I’m a fairly pragmatic individual, so when I find that my eyelids are growing heavy, regardless of the time of day, I’ll say to myself and to anyone else within earshot, “It’s time for a bit of sleep with honor.” Invariably, this will lead me to the nearest sofa, recliner, bed, or other comfortable flat surface for a few moments of repose and restoration.
I began using the phrase, sleep with honor, during my Junior year of college. Thankfully, the Vietnam War was beginning to wind down and the Paris Peace Accord had been signed. Then President Richard Nixon gave a speech on January 23, 1973 in which he described the accord as providing the means for the U.S. to obtain “Peace with Honor” which had been a campaign promise he’d made way back in 1968.
The Vietnam War had been a hot topic on college campuses all across America since the mid-60’s and squarely on the mind of all military draft eligible male college students. For that reason, the phrase Peace with Honor resonated with me, and many others, as representing something which I could and would heartily embrace.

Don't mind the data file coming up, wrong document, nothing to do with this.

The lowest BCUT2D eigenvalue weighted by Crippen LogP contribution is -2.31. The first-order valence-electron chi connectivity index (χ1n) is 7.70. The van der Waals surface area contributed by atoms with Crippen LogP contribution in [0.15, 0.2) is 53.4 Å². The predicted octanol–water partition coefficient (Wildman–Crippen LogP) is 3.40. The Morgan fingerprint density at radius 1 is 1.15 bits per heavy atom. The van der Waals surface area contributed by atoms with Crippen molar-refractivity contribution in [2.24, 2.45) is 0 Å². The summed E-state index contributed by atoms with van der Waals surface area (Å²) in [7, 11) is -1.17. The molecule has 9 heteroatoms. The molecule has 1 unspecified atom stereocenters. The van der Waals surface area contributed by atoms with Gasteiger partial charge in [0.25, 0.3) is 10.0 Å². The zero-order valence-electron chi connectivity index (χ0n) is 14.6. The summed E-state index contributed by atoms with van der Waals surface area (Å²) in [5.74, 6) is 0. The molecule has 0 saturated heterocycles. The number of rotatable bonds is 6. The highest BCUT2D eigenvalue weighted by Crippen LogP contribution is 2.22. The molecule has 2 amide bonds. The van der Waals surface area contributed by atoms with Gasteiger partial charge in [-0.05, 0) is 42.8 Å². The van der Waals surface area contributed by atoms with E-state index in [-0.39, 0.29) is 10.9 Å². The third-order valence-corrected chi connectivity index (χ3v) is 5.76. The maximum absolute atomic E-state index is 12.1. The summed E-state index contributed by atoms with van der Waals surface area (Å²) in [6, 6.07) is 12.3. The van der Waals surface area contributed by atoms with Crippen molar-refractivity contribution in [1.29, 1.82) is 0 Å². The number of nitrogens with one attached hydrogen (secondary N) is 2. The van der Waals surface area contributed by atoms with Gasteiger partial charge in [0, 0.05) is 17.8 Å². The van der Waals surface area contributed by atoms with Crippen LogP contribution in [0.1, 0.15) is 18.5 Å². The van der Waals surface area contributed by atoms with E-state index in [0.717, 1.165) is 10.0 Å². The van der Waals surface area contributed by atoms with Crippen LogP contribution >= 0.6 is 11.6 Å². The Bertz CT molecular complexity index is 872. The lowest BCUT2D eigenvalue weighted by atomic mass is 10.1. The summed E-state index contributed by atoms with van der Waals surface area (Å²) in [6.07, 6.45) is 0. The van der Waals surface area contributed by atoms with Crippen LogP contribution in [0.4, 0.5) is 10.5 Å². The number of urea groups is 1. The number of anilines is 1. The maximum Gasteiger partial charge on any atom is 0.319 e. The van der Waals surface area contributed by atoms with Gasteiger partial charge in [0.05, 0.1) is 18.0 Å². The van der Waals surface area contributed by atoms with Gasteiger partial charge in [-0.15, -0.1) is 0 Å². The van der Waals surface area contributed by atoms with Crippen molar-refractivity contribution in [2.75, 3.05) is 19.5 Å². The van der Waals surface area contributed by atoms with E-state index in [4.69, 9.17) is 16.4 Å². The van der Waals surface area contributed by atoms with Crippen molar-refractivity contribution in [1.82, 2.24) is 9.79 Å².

Even as a college student, I was never a believer in late nights or burning the candle at both ends. Whenever I found myself growing weary, I assumed that my body was attempting to tell me something and that I’d be wise to pay attention. As I referenced earlier, I’ve always been a bit pragmatic.
Consequently, I never hesitated to call it a night and head to bed when the mood struck, regardless of the fervor with which I had been studying or (perhaps more likely) the intensity of the party that was rolling along in the apartment next door.
In response to the inevitable inquiries shouted in my direction by apartment mates and friends as I left in search of peace and quiet in my own apartment, I’d simply reply, “It’s time for a bit of sleep with honor.”
And I’d then go softly into that good night.
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